Balancing Life and Writing: A Conversation with Sean Prentiss

by Kayleigh Marinelli

Sean apologized for his messy desk almost as soon as I walked into his office. He had multiple books spread out across his desk with notes scattered throughout. He is hoping to use all of his research to collaborate an Advanced Non-Fiction textbook for high level courses with Jessica Hendry Nelson and his desk had become the place where all his notes were kept together. I wasn’t surprised by his process because he often had more than one thing going on at a time (this is why he keeps multiple to-do lists both in his office and at home, so he doesn’t forget anything). This sheer organization is contrasted by the Chacos that he sported on his feet during class. His students love this. It makes him professional and relatable.

I was mesmerized by how Sean was able to juggle working at two universities, writing multiple manuscripts after the success of Finding Abbey, and spending time with his baby girl and wife at the lake. I figured there was no way he was sleeping at night, but it turns out his process is a lot different than I imagined.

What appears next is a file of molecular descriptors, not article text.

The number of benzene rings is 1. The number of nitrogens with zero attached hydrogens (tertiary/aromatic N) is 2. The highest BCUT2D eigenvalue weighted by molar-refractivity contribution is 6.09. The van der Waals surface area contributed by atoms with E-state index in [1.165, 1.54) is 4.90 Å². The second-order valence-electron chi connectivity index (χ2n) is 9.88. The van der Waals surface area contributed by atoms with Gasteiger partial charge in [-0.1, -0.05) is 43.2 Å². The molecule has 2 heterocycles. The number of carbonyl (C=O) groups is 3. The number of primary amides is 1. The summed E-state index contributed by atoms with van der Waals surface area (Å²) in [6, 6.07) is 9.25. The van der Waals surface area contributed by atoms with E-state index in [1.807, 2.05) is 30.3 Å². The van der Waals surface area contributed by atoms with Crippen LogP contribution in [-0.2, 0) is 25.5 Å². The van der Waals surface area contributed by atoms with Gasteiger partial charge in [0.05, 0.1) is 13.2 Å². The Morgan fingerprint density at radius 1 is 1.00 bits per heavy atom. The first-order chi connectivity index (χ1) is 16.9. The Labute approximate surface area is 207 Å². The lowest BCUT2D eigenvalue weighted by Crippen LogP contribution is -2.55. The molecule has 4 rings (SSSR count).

Kayleigh Marinelli: I was wondering, since for Finding Abbey you did so much research and went on this whole journey, what the challenges were for you taking the adventure and translating it to the page.

Sean Prentiss: Well, I’m going to answer the exact opposite question to start out with. Alot of it was very easy because if I did talk to someone or do an interview, like we’re doing right now, I would have all this data right here that I could incorporate, or if I drove somewhere and looked at something I could write about it literally the next day. So, I’m not plumbing my memories from five years ago for the most part, I’m looking at something that occurred yesterday. That was the easy thing. The hard thing was you might write a chapter about say, a visit to Santa Fe, that is thirty or forty pages long and by the time the book is done, it’s eight pages long. It was not knowing what’s important until a lot later. You’re recording everything, compiling everything, organizing everything, writing everything, and then realizing “I can get rid of that, that, that, and that” and discovering what matters is one central question or driving idea. So, the easy part was having all this information and the hard part was knowing what was relevant, and the same goes with interviews. I wanted to sculpt it for the reader in a way that portrayed it as both honest and artistic. I could argue that I wasn’t being honest because I was focusing on the artistic, but I could also argue that you can get rid of the maneuvers and that’s what we do with dialogue, that’s what we do with scene and we have to do that.

KM: Speaking of relevance…before each of your chapters you have a quote, how did you decide which quote to put with which chapter?